This is a brief summary of serious problems I have experienced with Exabyte VXA tape drives and Exabyte's (lack of) customer service:

In roughly 18 months I have owned three Exabyte drives: two different Exabyte VXA-1 drives and one VXA-2 drive. Each of these three drives has been taken back into service at Exabyte's request based on drive failures. These drive failures have caused me many hours of lost time troubleshooting, communicating with Exabyte, shipping drives back and forth and repeatedly resorting to alternate, slower, and much more tedious backups.

As of February 4, 2004, I have been without the most recent failed drive -- the VXA-2 Firewire -- for more than seven weeks! It was shipped back at Exabyte's request. I've only had this VXA-2 drive since August of 2003, so after less than four months of moderate use -- I'm a one-man operation -- Exabyte acknowledged a problem with this $1,700 drive. I received my RMA and the drive was delivered to Exabyte on December 19, 2003.

I called RMA support January 8, 2004. I was told the drive just got "into the system" the previous day (January 7, 2003) after being on the premises for three weeks. I asked how long it would take and I was told 10 working days. When I asked why so long I was told there was only one technician able to service the VXA-2 drives

After three additional weeks had passed and I still had not received my drive I placed a follow-up call on January 28, 2004. RMA service informed that the one gentleman who is repairing the drives had not had a chance to work on it yet. I asked to speak with a manager who informed me that they would do what they could to get the drive back to me. Two weeks ago, I wrote to several executives at Exabyte, including CEO and President Tom Ward, but have yet to receive a reply from anyone.

I have given this technology more than fair evaluation. I was even willing to assume, at different stages in the troubleshooting process, that the problem could have been on my end and I spent a great deal of time looking at every possible variable. I was able to eliminate drive failures for awhile through my own diligence, but eventually the drive failures began occurring again. My willingness to at least hold open the option that the issue may be a problem on my end was used against me when I attempted to obtain some sort of compensation. It's important to note that what I've documented above only details problems with the most recently purchased VXA-2 drive (this was actually through an offer from Exabyte to VXA-1 users to "upgrade" to the newer technology. The company representatives I spoke with all but admitted the VXA-1 drives had not met expectations and they were trying to get existing customers into the newer technology (at additional cost of course). Remember, I had already received and shipped back -- each time at Exabyte's request -- two different VXA-1 drives due to repeated drive failures.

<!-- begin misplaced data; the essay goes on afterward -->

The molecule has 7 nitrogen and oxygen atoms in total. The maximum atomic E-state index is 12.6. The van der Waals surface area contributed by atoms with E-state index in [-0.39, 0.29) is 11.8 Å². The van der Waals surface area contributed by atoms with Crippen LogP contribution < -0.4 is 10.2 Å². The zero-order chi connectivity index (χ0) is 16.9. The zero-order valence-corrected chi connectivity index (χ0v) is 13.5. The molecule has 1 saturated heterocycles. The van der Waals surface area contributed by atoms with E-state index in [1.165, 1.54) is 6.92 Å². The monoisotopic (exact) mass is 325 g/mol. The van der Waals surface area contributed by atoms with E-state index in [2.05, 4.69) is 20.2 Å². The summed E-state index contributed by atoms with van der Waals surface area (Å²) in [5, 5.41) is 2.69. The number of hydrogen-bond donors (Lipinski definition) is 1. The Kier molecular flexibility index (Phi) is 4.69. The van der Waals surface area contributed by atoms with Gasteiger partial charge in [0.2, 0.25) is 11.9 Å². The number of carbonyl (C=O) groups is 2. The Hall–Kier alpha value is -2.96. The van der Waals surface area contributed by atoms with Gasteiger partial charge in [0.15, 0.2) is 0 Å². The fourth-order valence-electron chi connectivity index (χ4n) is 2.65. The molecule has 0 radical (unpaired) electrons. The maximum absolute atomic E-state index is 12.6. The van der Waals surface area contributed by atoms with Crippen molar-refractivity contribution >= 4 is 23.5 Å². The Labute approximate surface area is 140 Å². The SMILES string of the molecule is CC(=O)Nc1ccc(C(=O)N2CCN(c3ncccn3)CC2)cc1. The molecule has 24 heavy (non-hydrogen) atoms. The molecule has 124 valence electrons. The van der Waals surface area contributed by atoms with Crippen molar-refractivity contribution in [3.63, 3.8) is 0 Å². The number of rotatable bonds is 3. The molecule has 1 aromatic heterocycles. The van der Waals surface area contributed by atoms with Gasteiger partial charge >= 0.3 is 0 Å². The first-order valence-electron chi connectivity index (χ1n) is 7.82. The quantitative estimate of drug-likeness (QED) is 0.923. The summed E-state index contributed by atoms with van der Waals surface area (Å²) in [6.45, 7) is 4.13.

In addition to all the aggravation, I have also made a sizable financial investment in Exabyte's technology. I've spent roughly $2,000 on the original VXA-1 and the VXA-2 "upgrade" plus over $2,000 in V17 and V23 tapes for the two drives. That doesn't include the cost of numerous long-distance phone calls and the cost of shipping three drives back to Exabyte. I obviously consider these purchases a regrettable waste of money. Exabyte has not only failed to provide reliable products, but their customer service falls way short of acceptable. That I should have to wait more than seven weeks for a repair on a product with a three-year warranty is unacceptable. It's a tremendous inconvenience to me. If and when the drive is finally returned, I will never feel comfortable with it because I will always wonder when the next failure will occur.